Robert will be speaking at 'Black Dog & Stigma: Panel Discussion;
at Norwich Cathedral
Friday 22 July - 7pm - 10.54pm - Free to Attend.

for more information visit the website or view the event leaflet pdf

Sticks and Stones, a relating blog

When I was a child, my grandmother used to tell me that ‘sticks and stones could break my bones, but words could never hurt me.’ Sweet though she was, later experience has taught me that words can be very hurtful indeed.

Like my bright kids, I grew up feeling different, but not really understanding why. I was bullied at school and perhaps as a consequence, developed a passion for championing those who others choose to exclude.

A family history of poor mental health, alcoholism and suicide shaped my character. For a time last year, I came close to what my GP euphemistically describes as ‘checking out’. But I’m still here, more determined than ever to make the world a better place.

In 2008 I wrote a book about stigma. It was Lottery funded and formed part of the national Mind ‘Time to Change’ campaign. In it I profiled the lives of local people who’d been subject to prejudice.

All lived locally but none knew each other. You know it’s sad to think that the person you bump into in a crowded shop could be wrestling with stigma, prejudice and the inner turmoil prompted by the cruelty of others. Remember next time you feel indignant that the person you’re confronting may have survived a genocide. Yes, there really are Rwandan survivors of that recent horror living in our city.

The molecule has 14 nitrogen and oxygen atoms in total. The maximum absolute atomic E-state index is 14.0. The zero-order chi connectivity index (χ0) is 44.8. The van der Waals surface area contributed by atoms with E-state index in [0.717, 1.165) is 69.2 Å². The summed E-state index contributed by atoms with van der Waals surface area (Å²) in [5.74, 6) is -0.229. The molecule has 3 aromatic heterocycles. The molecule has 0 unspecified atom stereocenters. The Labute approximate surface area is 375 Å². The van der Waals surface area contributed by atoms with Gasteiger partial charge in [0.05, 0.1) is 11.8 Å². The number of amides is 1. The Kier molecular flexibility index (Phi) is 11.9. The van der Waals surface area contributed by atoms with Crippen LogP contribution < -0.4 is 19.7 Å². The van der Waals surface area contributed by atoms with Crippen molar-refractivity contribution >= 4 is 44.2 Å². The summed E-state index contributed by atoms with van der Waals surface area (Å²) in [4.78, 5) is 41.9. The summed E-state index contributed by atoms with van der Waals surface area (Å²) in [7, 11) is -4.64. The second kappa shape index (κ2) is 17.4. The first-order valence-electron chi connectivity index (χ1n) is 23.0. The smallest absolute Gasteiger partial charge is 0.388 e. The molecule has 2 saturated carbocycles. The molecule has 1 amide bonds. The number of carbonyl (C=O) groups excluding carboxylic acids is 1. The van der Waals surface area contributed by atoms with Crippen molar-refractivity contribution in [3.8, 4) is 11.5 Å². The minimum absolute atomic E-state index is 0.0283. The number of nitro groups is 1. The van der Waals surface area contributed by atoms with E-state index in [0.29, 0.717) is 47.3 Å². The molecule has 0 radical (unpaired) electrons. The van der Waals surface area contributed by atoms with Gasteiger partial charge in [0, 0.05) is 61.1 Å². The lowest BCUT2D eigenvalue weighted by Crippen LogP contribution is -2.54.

I recently organised an RSA debate on mental health and found myself subject to verbal attack from a protest group offended that I’d left them off my list of speakers. Their emails were hard hitting and very personal. Not only was my character under attack, but my mental health too.

On the night of the debate I was able to confront them face to face. I found them very different in reality, to the picture their words had painted in my mind. I could sense their feelings of frustration and anxiety at what they saw as an unfair system. They were fighting what they saw as injustice. I often do just the same.

I offered them a drink and invited them in. They listened to the debate and asked some very pertinent questions. Afterwards they thanked me. If only all conflict could be resolved so amicably.

One idea that emerged from the debate was the importance of safe space. The venue I chose for the event, St Michael at Plea is itself a historic place of sanctuary. Today, I see traffic wardens lunching there at the Revelation café. It’s a place where they can feel safe too!

Norwich Cathedral is a place where I like to sit and reflect. Recently I sat in Julian of Norwich’s cell for a few moments of peace to prepare myself for a meeting nearby. I’m not a Christian, but I do value the way religious buildings provide moments of respite from the demands of day to day life.

Yes, sticks and stone can break bones, but they can also build some fine places too!